In Lowell, a celebration of diversity
LOWELL - There has been a folk festival in Lowell every year since 1987. And after 25 years, the organizers of the Lowell Folk Festival seem pretty much to have it down pat. So when there’s a broken generator at one of the largest stages, it’s nothing more than a bump in the road; somehow, somewhere, locate another one, swap it out, and accommodate the delay.
The organizers seem to have their musical formula down pat, too. It’s a mix of traditional music from America and around the world. And it’s not just a truism to say that the hallmark of the festival is musical diversity, because that’s what they strive to produce.
So, if you love what the Blasters once simply labeled “American music,’’ this year’s lineup had it in abundance: country, blues, polka, gospel, bluegrass, zydeco, and western swing were all represented.
Bill Kirchen has performed at Lowell before. In his first appearance, he marveled at the festival as “a beautiful thing,’’ and he echoed those sentiments this weekend. Kirchen plays something he calls “dieselbilly,’’ a mélange rooted primarily in honky tonk and vintage rock ’n’ roll. He paid tribute to the folk in the festival in various ways - by playing a blistering rendition of Dylan’s “The Times They Are a-Changin’,’’ and a sweet take on the country classic “Streets of Baltimore,’’ which, he said, he knew with certainty was a folk song, because its author (Tompall Glaser) set out to write one.
The Quebe Sisters, who have also appeared before, are one of a handful of contemporary bands keeping western swing alive. The three sisters are a double threat - all fantastic singers who combine to produce transcendent three-part harmonies, all fiddle players of a rank to have won Texas and national fiddle championships. Put that together with hollow body guitar and standup bass, and the effect was akin to melding the Andrews Sisters and Bob Wills.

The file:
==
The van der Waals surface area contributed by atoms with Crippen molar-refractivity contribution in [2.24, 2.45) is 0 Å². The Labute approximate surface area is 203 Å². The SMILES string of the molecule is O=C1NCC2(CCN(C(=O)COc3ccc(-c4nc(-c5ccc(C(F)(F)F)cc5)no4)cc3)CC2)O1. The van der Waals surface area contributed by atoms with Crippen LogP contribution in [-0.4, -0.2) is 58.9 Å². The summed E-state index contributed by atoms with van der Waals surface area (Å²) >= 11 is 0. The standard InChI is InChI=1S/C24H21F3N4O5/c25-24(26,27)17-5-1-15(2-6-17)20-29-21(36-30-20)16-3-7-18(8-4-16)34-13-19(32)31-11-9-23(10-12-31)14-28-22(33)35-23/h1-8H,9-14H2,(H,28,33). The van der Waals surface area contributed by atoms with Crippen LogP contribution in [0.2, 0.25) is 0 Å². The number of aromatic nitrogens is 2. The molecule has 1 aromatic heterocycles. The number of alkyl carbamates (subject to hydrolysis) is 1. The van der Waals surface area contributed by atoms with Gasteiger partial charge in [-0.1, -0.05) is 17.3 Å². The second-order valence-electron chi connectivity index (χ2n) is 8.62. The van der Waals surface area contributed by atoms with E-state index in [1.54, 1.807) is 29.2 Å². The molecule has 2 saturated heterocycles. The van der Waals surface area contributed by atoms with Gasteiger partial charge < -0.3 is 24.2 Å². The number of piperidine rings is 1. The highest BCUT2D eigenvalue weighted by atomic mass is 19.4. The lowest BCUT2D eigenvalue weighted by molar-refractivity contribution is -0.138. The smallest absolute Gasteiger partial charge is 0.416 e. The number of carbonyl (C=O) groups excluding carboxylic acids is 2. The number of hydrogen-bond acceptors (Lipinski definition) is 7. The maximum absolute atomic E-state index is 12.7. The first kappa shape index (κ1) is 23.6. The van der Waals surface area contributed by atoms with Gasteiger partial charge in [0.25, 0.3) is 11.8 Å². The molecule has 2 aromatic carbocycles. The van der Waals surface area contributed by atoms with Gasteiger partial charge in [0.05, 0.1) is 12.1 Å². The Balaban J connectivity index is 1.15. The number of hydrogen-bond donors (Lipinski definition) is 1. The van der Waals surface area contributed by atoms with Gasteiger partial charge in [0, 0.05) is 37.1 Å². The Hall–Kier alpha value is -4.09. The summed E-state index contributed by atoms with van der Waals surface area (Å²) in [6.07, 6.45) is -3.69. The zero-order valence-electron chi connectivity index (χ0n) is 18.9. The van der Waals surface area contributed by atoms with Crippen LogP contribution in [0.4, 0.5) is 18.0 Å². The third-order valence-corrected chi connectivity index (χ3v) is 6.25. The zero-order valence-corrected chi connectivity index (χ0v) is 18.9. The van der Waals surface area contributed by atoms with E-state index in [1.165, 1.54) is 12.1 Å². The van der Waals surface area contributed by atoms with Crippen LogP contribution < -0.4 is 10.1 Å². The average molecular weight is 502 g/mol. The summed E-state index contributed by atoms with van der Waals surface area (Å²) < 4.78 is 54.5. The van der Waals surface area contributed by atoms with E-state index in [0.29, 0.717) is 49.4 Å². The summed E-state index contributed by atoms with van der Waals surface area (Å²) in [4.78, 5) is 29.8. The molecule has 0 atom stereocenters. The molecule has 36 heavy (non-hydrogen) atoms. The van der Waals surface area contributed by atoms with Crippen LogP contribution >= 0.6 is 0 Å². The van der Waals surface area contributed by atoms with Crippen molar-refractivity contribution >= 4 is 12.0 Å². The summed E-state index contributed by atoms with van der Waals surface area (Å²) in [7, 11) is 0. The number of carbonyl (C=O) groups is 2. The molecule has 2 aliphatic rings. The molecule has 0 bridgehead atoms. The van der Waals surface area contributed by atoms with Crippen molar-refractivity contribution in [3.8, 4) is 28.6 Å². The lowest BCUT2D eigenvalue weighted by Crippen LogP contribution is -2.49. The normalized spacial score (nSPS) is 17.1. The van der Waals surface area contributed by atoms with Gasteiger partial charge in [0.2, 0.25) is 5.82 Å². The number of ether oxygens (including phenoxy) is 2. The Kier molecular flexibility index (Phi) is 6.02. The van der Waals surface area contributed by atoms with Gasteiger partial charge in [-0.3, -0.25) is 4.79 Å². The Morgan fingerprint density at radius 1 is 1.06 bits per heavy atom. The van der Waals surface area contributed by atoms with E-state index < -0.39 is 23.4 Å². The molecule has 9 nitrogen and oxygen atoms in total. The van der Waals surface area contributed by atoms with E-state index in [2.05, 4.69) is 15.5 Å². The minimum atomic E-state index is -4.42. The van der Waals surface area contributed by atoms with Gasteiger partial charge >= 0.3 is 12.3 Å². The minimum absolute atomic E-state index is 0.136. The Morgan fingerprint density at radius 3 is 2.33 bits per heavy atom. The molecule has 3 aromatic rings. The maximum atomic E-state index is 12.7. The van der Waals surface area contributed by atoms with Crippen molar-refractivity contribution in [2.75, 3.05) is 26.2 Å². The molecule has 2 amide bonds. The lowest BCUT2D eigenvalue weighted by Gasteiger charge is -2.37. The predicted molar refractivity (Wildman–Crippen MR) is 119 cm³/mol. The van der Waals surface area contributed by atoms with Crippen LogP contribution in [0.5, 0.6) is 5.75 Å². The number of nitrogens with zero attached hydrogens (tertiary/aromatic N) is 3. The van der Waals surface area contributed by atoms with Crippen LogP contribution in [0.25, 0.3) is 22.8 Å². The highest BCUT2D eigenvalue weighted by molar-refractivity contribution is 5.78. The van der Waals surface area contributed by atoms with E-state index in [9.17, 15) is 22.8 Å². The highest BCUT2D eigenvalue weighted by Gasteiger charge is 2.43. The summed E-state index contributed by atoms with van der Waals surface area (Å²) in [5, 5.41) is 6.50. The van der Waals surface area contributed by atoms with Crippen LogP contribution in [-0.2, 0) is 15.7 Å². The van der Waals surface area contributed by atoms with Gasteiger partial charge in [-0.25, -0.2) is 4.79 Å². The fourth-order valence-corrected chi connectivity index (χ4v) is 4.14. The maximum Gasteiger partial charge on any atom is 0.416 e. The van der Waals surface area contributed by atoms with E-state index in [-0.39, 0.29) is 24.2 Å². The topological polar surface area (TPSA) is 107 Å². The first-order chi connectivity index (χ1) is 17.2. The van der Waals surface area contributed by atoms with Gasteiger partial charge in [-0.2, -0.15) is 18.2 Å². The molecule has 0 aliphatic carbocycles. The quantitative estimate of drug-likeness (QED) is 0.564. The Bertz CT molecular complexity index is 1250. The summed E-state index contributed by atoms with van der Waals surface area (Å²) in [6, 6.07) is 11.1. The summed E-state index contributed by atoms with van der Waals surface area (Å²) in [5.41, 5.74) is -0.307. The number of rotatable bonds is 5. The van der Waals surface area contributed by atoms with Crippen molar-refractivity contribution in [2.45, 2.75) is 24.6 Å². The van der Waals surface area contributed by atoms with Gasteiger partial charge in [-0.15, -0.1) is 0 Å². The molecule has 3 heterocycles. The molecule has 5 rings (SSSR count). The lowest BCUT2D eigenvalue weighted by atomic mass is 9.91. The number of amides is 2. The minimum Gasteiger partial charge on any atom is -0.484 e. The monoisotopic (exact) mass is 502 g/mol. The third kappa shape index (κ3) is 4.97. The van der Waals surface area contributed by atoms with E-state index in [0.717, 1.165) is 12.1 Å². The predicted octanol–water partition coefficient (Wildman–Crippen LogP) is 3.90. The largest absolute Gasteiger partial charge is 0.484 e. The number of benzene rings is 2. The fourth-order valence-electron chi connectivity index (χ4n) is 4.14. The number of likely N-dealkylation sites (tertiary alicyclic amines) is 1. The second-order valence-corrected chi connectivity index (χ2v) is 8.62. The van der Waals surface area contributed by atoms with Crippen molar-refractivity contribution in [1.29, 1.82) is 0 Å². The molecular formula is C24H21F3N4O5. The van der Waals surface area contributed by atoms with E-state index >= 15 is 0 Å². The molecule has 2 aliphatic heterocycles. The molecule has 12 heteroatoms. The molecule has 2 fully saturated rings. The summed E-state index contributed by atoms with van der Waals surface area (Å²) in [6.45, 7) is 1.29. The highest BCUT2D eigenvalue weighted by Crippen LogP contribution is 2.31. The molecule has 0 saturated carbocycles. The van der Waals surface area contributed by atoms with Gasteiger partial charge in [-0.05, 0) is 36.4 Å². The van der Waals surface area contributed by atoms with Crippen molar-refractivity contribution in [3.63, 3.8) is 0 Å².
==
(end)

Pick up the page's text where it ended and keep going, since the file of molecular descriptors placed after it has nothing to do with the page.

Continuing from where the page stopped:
Michael Cleveland brought the hard-core sounds of traditional bluegrass to the festival. At one of his performances, members of Irish music group Dervish, watching stageside, were simply agog at Cleveland’s fiddle virtuosity.
The African-American musical tradition was also well-represented - by various strands of the blues including a modern electric variety from second-generation singer Shemekia Copeland (she’s Johnny “Clyde’’ Copeland’s daughter); by the R&B-infused dance music, zydeco, presented in exhausting blasts by one of the music’s giants, Nathan Williams, along with his Zydeco Cha-Chas; and by gospel, sacred cousin to the blues, in the pure, sublime, a cappella version practiced by the Birmingham Sunlights.
If you wanted to go beyond American shores, traditions from Quebec, Greece, India, Colombia, and elsewhere were available. Hawaiian slack-key guitar master Ledward Ka’apana characterized his musical form as “tune for 20 minutes, play for two,’’ but his playing, from venerable island ballads to incorporations such as “Ghost Riders in the Sky,’’ was mesmerizing. With Dervish, it wasn’t tune, but story-tell, via masterful prefatory exposition by singer Cathy Jordan of the complicated stories told by many of the songs the group performed.
With diversity comes surprise: It’s hard to leave Lowell without having been bowled over by a type of music that you’ve never experienced before. This year, that experience came for this reviewer courtesy of the Ethiopia-by-way-of-Boston Debo Band, accompanied by the wild dance of the troupe Fendika. An agglomeration incorporating violins, trumpet, sax, tuba, accordion, and propulsive electric guitar, the band characterizes itself as playing Ethiopian music of all periods. But it’s heavy on a species of funk and spacey jazz married to traditional Ethiopian sounds and vocals. If George Clinton had come from Ethiopia instead of outer space, the result might have been what Debo Band gives you. It was - like the festival itself - folk music in the widest sense of the term.
Stuart Munro can be reached at firstname.lastname@example.org